A three-antigen Plasmodium falciparum DNA prime—Adenovirus boost malaria vaccine regimen is superior to a two-antigen regimen and protects against controlled human malaria infection in healthy malaria-naïve adults
Sklar MJ., Maiolatesi S., Patterson N., Sedegah M., Limbach K., Teneza-Mora N., Chuang I., Hollis-Perry KM., Banania JG., Guzman I., Ganeshan H., Reyes S., Hollingdale MR., Wong M., Lindstrom A., Reyes A., Alcorta Y., Garver L., Bankard K., Belmonte A., Belmonte M., Huang J., Gowda K., Inoue S., Velasco R., Bergmann-Leitner E., Hutter J., Lee T., Adams N., Chaudhury S., Hunt D., Tamminga C., Berrie E., Bellamy D., Bittaye M., Ewer K., Diggs C., Soisson LA., Lawrie A., Hill A., Richie TL., Villasante E., Epstein JE., Duplessis CA.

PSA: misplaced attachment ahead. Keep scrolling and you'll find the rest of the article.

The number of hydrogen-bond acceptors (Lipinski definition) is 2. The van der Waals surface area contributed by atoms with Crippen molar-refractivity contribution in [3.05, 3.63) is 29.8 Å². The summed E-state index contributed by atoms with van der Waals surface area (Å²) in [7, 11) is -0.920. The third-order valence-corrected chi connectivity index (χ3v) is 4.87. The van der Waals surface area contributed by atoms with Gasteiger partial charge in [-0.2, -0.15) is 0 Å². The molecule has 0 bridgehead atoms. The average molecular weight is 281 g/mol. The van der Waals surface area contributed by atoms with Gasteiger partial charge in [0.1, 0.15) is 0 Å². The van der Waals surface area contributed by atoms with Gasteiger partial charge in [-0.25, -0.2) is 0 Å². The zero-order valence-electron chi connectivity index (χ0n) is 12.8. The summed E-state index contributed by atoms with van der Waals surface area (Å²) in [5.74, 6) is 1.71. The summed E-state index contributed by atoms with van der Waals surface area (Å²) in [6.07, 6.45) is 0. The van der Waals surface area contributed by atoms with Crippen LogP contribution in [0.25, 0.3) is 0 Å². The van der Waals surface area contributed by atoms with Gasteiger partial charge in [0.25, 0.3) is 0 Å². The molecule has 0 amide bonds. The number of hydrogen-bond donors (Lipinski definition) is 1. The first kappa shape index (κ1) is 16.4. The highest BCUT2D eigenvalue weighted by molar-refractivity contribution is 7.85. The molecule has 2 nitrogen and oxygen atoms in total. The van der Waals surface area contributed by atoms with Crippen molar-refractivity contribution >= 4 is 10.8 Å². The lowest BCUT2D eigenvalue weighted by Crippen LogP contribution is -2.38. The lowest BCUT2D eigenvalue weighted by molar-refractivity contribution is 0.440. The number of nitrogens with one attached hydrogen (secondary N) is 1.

Background A DNA-prime/human adenovirus serotype 5 (HuAd5) boost vaccine encoding Plasmodium falciparum (Pf) circumsporozoite protein (PfCSP) and Pf apical membrane antigen-1 (PfAMA1), elicited protection in 4/15 (27%) of subjects against controlled human malaria infection (CHMI) that was statistically associated with CD8+ T cell responses. Subjects with high level pre-existing immunity to HuAd5 were not protected, suggesting an adverse effect on vaccine efficacy (VE). We replaced HuAd5 with chimpanzee adenovirus 63 (ChAd63), and repeated the study, assessing both the two-antigen (CSP, AMA1 = CA) vaccine, and a novel three-antigen (CSP, AMA1, ME-TRAP = CAT) vaccine that included a third pre-erythrocytic stage antigen [malaria multiple epitopes (ME) fused to the Pf thrombospondin-related adhesive protein (TRAP)] to potentially enhance protection. Methodology This was an open label, randomized Phase 1 trial, assessing safety, tolerability, and VE against CHMI in healthy, malaria naïve adults. Forty subjects (20 each group) were to receive three monthly CA or CAT DNA priming immunizations, followed by corresponding ChAd63 boost four months later. Four weeks after the boost, immunized subjects and 12 infectivity controls underwent CHMI by mosquito bite using the Pf3D7 strain. VE was assessed by determining the differences in time to parasitemia as detected by thick blood smears up to 28-days post CHMI and utilizing the log rank test, and by calculating the risk ratio of each treatment group and subtracting from 1, with significance calculated by the Cochran-Mantel-Haenszel method. Results In both groups, systemic adverse events (AEs) were significantly higher after the ChAd63 boost than DNA immunizations. Eleven of 12 infectivity controls developed parasitemia (mean 11.7 days). In the CA group, 15 of 16 (93.8%) immunized subjects developed parasitemia (mean 12.0 days). In the CAT group, 11 of 16 (63.8%) immunized subjects developed parasitemia (mean 13.0 days), indicating significant protection by log rank test compared to infectivity controls (p = 0.0406) and the CA group (p = 0.0229). VE (1 minus the risk ratio) in the CAT group was 25% compared to -2% in the CA group. The CA and CAT vaccines induced robust humoral (ELISA antibodies against CSP, AMA1 and TRAP, and IFA responses against sporozoites and Pf3D7 blood stages), and cellular responses (IFN-γ FluoroSpot responses to CSP, AMA1 and TRAP) that were not associated with protection. Conclusions This study demonstrated that the ChAd63 CAT vaccine exhibited significant protective efficacy, and confirmed protection was afforded by adding a third antigen (T) to a two-antigen (CA) formulation to achieve increased VE. Although the ChAd63-CAT vaccine was associated with increased frequencies of systemic AEs compared to the CA vaccine and, historically, compared to the HuAd5 vectored malaria vaccine encoding CSP and AMA1, they were transient and associated with increased vector dosing.